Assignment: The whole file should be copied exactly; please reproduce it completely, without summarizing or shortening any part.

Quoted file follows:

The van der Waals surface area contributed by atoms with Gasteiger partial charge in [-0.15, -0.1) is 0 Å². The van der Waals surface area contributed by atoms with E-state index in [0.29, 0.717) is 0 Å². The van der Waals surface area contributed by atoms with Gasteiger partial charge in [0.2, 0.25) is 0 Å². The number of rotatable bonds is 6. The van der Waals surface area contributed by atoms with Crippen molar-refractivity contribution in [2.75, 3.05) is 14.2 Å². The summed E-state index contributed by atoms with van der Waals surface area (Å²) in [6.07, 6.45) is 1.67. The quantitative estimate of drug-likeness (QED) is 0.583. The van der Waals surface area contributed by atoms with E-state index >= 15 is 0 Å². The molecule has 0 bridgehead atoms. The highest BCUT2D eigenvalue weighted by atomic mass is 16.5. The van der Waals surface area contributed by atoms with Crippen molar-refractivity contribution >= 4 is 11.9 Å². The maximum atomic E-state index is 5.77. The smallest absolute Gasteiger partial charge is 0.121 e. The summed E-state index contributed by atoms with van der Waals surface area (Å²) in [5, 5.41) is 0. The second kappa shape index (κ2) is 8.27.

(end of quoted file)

The van der Waals surface area contributed by atoms with Gasteiger partial charge in [-0.15, -0.1) is 0 Å². The van der Waals surface area contributed by atoms with E-state index in [0.29, 0.717) is 0 Å². The van der Waals surface area contributed by atoms with Gasteiger partial charge in [0.2, 0.25) is 0 Å². The number of rotatable bonds is 6. The van der Waals surface area contributed by atoms with Crippen molar-refractivity contribution in [2.75, 3.05) is 14.2 Å². The summed E-state index contributed by atoms with van der Waals surface area (Å²) in [6.07, 6.45) is 1.67. The quantitative estimate of drug-likeness (QED) is 0.583. The van der Waals surface area contributed by atoms with E-state index >= 15 is 0 Å². The molecule has 0 bridgehead atoms. The highest BCUT2D eigenvalue weighted by atomic mass is 16.5. The van der Waals surface area contributed by atoms with Crippen molar-refractivity contribution >= 4 is 11.9 Å². The maximum atomic E-state index is 5.77. The smallest absolute Gasteiger partial charge is 0.121 e. The summed E-state index contributed by atoms with van der Waals surface area (Å²) in [5, 5.41) is 0. The second kappa shape index (κ2) is 8.27.